Cervical radiculopathy occurs when a nerve in the cervical vertebrae is compressed or damaged, resulting in pain that radiates into the arms, neck, chest, shoulders, and back. Cervical myelopathy occurs when the spinal cord in the neck is compressed or inflamed, resulting in pain, stiffness, and weakness in the neck and limbs. Both conditions can be caused by physical trauma, age-related changes in the spine, and inflammatory diseases.
The lumbar region of the spine consists of five vertebrae located in the lower back. Lumbar radiculopathy occurs when a nerve root in this region becomes compressed, damaged, or inflamed. This condition is usually caused by a herniated disc and can result in sciatica, which is low back pain that radiates down the leg and as far as the foot.
The cervical region of the spine is located in the neck. Pain and discomfort can occur when one of the seven vertebrae is compressed, damaged, or inflamed. Other common symptoms include limited range-of-motion, numbness, tingling, and dizziness. Causes of neck pain may be physical trauma, looking up or down for too long, stress, and heavy jewelry.
Low back pain can include a dull, aching sensation, or more severe pain. It may be caused by damage to vertebrae in the lumbar region of the spine. In some cases, lower back pain can be caused by a strain to the muscles, tendons, and ligaments in the back. This condition is most commonly caused by repetitive bending and twisting, heavy lifting, long periods of sitting, and poor posture.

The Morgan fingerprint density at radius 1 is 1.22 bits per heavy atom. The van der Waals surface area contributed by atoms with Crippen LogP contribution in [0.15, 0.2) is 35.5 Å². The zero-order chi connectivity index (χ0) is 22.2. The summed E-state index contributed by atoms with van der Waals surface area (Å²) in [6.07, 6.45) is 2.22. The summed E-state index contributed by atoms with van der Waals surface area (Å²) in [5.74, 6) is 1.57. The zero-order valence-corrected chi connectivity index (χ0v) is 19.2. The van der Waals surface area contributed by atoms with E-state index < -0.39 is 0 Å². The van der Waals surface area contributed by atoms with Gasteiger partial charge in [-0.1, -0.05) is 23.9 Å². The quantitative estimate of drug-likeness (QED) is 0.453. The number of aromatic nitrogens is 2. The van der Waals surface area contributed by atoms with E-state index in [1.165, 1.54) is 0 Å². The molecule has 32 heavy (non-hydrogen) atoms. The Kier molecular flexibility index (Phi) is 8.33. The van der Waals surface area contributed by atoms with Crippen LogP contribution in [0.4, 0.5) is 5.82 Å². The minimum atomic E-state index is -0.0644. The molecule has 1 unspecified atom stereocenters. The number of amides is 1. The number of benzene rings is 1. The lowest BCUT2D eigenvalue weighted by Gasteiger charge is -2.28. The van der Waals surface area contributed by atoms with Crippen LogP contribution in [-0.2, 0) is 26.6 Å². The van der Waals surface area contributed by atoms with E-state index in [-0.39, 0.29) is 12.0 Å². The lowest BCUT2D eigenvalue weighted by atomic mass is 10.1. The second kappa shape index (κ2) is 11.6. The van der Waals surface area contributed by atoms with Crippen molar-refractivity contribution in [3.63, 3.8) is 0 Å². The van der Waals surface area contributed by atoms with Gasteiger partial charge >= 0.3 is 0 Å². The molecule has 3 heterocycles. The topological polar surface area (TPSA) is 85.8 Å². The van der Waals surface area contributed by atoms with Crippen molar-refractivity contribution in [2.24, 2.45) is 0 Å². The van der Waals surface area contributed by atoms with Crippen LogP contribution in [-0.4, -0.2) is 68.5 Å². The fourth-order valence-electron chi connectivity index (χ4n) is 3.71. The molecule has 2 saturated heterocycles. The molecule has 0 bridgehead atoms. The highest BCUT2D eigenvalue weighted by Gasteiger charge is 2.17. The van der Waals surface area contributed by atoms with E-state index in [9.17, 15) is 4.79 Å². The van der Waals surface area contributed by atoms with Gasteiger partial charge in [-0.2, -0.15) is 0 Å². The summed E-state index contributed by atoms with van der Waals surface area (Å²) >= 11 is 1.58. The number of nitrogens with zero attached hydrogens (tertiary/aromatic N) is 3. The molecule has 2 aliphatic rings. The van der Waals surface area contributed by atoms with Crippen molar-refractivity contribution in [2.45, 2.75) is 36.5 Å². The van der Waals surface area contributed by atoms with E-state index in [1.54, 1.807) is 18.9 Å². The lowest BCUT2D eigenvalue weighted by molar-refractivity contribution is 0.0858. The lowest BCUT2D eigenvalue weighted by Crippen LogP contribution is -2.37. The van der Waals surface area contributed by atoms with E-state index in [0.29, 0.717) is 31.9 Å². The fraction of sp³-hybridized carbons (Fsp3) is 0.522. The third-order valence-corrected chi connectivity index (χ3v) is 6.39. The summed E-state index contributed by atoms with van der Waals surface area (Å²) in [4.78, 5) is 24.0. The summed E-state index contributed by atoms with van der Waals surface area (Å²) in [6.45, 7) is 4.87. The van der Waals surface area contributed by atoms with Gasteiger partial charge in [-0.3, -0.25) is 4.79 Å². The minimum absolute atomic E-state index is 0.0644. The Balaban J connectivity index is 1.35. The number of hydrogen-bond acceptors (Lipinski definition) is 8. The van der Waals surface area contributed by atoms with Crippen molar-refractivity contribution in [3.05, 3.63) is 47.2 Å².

Back pain is an umbrella medical term that describes discomfort or severe pain affecting the muscles, tendons, ligaments, and vertebrae in the back. This is a common condition that affects people of all ages. It can be caused by physical trauma, repetitive physical stress, emotional stress, prolonged sitting, poor posture, heavy lifting, and inflammatory diseases.
Spondylolisthesis is a medical term that describes low back pain caused by a slipped disc in the spine. Once one of the vertebrae slips out of place, it puts pressure on the bone underneath it. People with this condition may also experience back stiffness, thigh pain, and tightness in the hamstring and glutes. Spondylolisthesis often affects people who play contact sports, engage in high-intensity physical activity, or lift heavy weights.
In a healthy spine, an X-ray from the side would reveal two curves that form an S-shape. Spine deformities are improper curvatures of the spine that can be side-to-side (scoliosis), a forward curve (kyphosis), or inward curve of the lower back (lordosis). Not all people with spine deformities experience pain. Those who do often experience numbness, weakness in the lower extremities, or a pinched nerve. Spine deformities can be caused by birth defects, osteoporosis, or arthritis in the spine.